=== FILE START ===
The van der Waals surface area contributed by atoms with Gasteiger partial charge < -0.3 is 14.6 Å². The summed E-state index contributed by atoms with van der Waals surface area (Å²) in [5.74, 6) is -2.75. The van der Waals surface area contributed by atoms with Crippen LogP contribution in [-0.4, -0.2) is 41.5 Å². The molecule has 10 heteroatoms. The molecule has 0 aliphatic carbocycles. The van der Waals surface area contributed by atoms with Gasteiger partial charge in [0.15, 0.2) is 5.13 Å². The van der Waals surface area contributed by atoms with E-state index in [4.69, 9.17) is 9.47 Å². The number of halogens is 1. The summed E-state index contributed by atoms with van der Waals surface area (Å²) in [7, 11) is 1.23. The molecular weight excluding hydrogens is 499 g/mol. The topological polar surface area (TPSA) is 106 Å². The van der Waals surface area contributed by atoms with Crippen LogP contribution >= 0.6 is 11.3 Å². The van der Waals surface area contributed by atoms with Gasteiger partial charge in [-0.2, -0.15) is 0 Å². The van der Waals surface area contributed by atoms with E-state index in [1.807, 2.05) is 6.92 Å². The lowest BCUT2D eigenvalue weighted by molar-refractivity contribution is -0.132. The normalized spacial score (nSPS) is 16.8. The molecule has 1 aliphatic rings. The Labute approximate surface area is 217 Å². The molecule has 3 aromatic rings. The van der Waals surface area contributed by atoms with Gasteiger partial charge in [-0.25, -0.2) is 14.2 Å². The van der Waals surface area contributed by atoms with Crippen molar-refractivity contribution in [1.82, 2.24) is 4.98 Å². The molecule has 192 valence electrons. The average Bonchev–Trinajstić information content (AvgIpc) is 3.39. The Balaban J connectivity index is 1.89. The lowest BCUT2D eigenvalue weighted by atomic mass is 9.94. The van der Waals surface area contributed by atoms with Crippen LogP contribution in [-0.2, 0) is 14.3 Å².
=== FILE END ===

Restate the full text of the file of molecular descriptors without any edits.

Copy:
The van der Waals surface area contributed by atoms with Gasteiger partial charge < -0.3 is 14.6 Å². The summed E-state index contributed by atoms with van der Waals surface area (Å²) in [5.74, 6) is -2.75. The van der Waals surface area contributed by atoms with Crippen LogP contribution in [-0.4, -0.2) is 41.5 Å². The molecule has 10 heteroatoms. The molecule has 0 aliphatic carbocycles. The van der Waals surface area contributed by atoms with Gasteiger partial charge in [0.15, 0.2) is 5.13 Å². The van der Waals surface area contributed by atoms with E-state index in [4.69, 9.17) is 9.47 Å². The number of halogens is 1. The summed E-state index contributed by atoms with van der Waals surface area (Å²) in [7, 11) is 1.23. The molecular weight excluding hydrogens is 499 g/mol. The topological polar surface area (TPSA) is 106 Å². The van der Waals surface area contributed by atoms with Crippen LogP contribution >= 0.6 is 11.3 Å². The van der Waals surface area contributed by atoms with Gasteiger partial charge in [-0.2, -0.15) is 0 Å². The van der Waals surface area contributed by atoms with E-state index in [1.807, 2.05) is 6.92 Å². The lowest BCUT2D eigenvalue weighted by molar-refractivity contribution is -0.132. The normalized spacial score (nSPS) is 16.8. The molecule has 1 aliphatic rings. The Labute approximate surface area is 217 Å². The molecule has 3 aromatic rings. The van der Waals surface area contributed by atoms with Gasteiger partial charge in [-0.25, -0.2) is 14.2 Å². The van der Waals surface area contributed by atoms with Crippen molar-refractivity contribution in [1.82, 2.24) is 4.98 Å². The molecule has 192 valence electrons. The average Bonchev–Trinajstić information content (AvgIpc) is 3.39. The Balaban J connectivity index is 1.89. The lowest BCUT2D eigenvalue weighted by atomic mass is 9.94. The van der Waals surface area contributed by atoms with Crippen LogP contribution in [-0.2, 0) is 14.3 Å².